Montana resident Brian Bjortomt had the best score at the fourteenth annual Lizard Range Disc Golf tournament.
Bjortomt threw a 95, which is 15 under par, through 18 holes at the course in James White Park.
The local turf must agree with Bjortomt who won the tournament for the second year in a row, improving on last year’s score by seven points.
Bjortomt won a trophy and $355.
“Not too bad for playing frisbee for a day,” he said.
Bjortomt said he’s been traveling to Fernie to take part in the annual event for over ten years.
“The vibe up here is great,” he said. “The people are welcoming and when you get here, it’s just like a family reunion.”
Over 50 golfers participated in Saturday’s tournament.
Tournament director Serge Gosselin established the event in 2004 and it has grown every year since. Like many prominent disc golfers, Gosselin became interested in the sport after playing ultimate frisbee, a much more cardio intensive disc-based game. He and co-organizer Lisa Ritchat turned the annual tournament into a charity event. This year they raised over $1,000 for the Fernie Therapeutic Horse and Pony Club.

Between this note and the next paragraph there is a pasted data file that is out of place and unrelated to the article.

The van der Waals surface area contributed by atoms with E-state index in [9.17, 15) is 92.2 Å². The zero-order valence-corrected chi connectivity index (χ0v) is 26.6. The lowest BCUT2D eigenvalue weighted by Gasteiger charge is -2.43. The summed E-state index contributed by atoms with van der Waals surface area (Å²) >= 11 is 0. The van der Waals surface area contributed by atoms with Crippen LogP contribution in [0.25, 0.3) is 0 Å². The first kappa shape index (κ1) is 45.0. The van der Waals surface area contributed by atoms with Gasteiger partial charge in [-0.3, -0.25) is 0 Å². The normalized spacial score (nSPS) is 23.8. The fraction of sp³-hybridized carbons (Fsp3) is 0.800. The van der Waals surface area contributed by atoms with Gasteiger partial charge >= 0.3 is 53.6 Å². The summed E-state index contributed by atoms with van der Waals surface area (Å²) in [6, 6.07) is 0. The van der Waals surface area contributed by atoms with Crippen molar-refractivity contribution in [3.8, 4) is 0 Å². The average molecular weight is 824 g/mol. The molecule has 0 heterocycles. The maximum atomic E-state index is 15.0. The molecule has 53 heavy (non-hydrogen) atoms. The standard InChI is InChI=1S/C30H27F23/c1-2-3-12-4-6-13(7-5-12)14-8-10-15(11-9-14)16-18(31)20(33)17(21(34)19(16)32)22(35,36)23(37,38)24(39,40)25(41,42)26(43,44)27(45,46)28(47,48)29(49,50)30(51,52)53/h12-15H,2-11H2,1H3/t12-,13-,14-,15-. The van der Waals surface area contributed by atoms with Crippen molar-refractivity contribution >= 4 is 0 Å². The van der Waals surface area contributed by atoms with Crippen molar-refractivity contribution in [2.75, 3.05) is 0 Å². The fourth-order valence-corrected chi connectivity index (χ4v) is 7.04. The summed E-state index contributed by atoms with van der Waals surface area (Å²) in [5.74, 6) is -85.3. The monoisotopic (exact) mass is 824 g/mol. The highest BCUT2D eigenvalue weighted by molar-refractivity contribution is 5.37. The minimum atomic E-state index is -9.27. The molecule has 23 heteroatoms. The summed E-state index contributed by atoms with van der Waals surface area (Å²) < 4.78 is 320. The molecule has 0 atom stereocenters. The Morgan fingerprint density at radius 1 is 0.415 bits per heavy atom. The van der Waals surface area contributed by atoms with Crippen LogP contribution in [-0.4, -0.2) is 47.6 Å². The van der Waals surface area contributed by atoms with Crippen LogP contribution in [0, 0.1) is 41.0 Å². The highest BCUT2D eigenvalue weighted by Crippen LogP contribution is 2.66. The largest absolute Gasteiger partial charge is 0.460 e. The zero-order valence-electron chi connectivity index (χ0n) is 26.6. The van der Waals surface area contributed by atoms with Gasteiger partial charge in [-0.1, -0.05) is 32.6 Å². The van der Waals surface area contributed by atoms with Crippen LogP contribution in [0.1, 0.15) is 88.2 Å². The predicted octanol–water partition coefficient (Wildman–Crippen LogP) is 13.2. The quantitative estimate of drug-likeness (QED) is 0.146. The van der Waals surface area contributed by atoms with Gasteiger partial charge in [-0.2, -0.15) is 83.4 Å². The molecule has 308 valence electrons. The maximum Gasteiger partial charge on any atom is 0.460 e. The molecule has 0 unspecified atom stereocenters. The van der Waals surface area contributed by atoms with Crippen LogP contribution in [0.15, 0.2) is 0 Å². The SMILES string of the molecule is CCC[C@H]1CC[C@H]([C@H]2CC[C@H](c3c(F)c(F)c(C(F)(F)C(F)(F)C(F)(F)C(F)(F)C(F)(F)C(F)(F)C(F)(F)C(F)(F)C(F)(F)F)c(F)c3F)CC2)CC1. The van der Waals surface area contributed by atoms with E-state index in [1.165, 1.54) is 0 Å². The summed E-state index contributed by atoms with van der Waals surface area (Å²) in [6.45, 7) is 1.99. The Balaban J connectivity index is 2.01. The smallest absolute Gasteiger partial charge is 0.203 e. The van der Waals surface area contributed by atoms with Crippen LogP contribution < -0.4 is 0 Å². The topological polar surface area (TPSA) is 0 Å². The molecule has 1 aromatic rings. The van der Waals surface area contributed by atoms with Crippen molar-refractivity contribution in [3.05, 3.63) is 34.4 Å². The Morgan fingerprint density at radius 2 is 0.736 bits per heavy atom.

“I wanted to give back to the disc golf community so we decided to make it a charity event,” he said.
In disc golf, instead of using a ball and club, players attempt to throw a disc into an elevated metal basket in the fewest number of throws.
“It’s pretty similar to regular golf,” said participant Corey Lord. “It’s the same challenges and frustrations but its pretty much free to play anywhere you go and its incredibly addictive.”
Players use a variety of finely engineered discs to complete the task. Putting and mid-range discs are used for shorter distances while drivers can be thrown much farther. Each disc is given a flight rating that denotes its speed, gliding potential and turning habits.
While participants took the tournament seriously, a festive atmosphere prevailed as golfers leisurely toured the course.
“It’s about practice and patience,” said participant Chris Goldsmith.
“I like getting better and learning the sport plus its cheap and people all get along here,” said Brad Winslabe, who placed third in the Advanced Master category.
“At worst, it’s a walk in the park.”